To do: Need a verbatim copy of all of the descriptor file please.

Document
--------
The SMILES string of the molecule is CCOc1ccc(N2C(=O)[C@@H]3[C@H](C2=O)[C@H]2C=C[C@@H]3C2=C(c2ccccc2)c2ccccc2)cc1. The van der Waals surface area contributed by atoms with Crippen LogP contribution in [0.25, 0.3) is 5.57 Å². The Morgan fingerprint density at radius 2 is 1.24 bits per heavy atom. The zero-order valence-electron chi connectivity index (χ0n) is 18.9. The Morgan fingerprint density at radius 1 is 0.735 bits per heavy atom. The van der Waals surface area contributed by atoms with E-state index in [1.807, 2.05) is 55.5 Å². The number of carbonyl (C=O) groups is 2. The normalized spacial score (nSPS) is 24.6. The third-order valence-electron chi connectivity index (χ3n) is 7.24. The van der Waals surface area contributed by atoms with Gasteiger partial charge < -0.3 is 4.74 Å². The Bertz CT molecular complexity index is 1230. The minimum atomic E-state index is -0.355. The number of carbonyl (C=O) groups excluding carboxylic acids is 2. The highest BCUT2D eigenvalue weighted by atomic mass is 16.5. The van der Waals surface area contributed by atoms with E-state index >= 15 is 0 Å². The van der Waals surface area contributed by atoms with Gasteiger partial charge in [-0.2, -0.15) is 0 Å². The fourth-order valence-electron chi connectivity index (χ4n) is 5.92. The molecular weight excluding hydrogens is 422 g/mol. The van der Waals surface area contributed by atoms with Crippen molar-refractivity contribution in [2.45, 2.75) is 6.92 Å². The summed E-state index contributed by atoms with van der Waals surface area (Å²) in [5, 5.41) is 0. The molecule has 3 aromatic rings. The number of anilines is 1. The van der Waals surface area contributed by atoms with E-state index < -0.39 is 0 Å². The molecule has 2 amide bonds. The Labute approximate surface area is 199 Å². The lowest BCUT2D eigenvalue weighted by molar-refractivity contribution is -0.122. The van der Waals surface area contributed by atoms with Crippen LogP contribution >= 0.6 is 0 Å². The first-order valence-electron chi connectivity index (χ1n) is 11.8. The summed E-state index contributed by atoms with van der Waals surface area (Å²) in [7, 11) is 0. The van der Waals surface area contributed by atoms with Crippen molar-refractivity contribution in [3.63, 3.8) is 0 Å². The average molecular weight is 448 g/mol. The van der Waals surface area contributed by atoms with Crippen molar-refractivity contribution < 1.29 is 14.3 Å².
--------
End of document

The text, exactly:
The SMILES string of the molecule is CCOc1ccc(N2C(=O)[C@@H]3[C@H](C2=O)[C@H]2C=C[C@@H]3C2=C(c2ccccc2)c2ccccc2)cc1. The van der Waals surface area contributed by atoms with Crippen LogP contribution in [0.25, 0.3) is 5.57 Å². The Morgan fingerprint density at radius 2 is 1.24 bits per heavy atom. The zero-order valence-electron chi connectivity index (χ0n) is 18.9. The Morgan fingerprint density at radius 1 is 0.735 bits per heavy atom. The van der Waals surface area contributed by atoms with E-state index in [1.807, 2.05) is 55.5 Å². The number of carbonyl (C=O) groups is 2. The normalized spacial score (nSPS) is 24.6. The third-order valence-electron chi connectivity index (χ3n) is 7.24. The van der Waals surface area contributed by atoms with Gasteiger partial charge < -0.3 is 4.74 Å². The Bertz CT molecular complexity index is 1230. The minimum atomic E-state index is -0.355. The number of carbonyl (C=O) groups excluding carboxylic acids is 2. The highest BCUT2D eigenvalue weighted by atomic mass is 16.5. The van der Waals surface area contributed by atoms with E-state index >= 15 is 0 Å². The van der Waals surface area contributed by atoms with Gasteiger partial charge in [-0.2, -0.15) is 0 Å². The fourth-order valence-electron chi connectivity index (χ4n) is 5.92. The molecular weight excluding hydrogens is 422 g/mol. The van der Waals surface area contributed by atoms with Crippen molar-refractivity contribution in [2.45, 2.75) is 6.92 Å². The summed E-state index contributed by atoms with van der Waals surface area (Å²) in [5, 5.41) is 0. The molecule has 3 aromatic rings. The number of anilines is 1. The van der Waals surface area contributed by atoms with E-state index < -0.39 is 0 Å². The molecule has 2 amide bonds. The Labute approximate surface area is 199 Å². The lowest BCUT2D eigenvalue weighted by molar-refractivity contribution is -0.122. The van der Waals surface area contributed by atoms with Crippen LogP contribution >= 0.6 is 0 Å². The first-order valence-electron chi connectivity index (χ1n) is 11.8. The summed E-state index contributed by atoms with van der Waals surface area (Å²) in [7, 11) is 0. The van der Waals surface area contributed by atoms with Crippen molar-refractivity contribution in [3.63, 3.8) is 0 Å². The average molecular weight is 448 g/mol. The van der Waals surface area contributed by atoms with Crippen molar-refractivity contribution < 1.29 is 14.3 Å².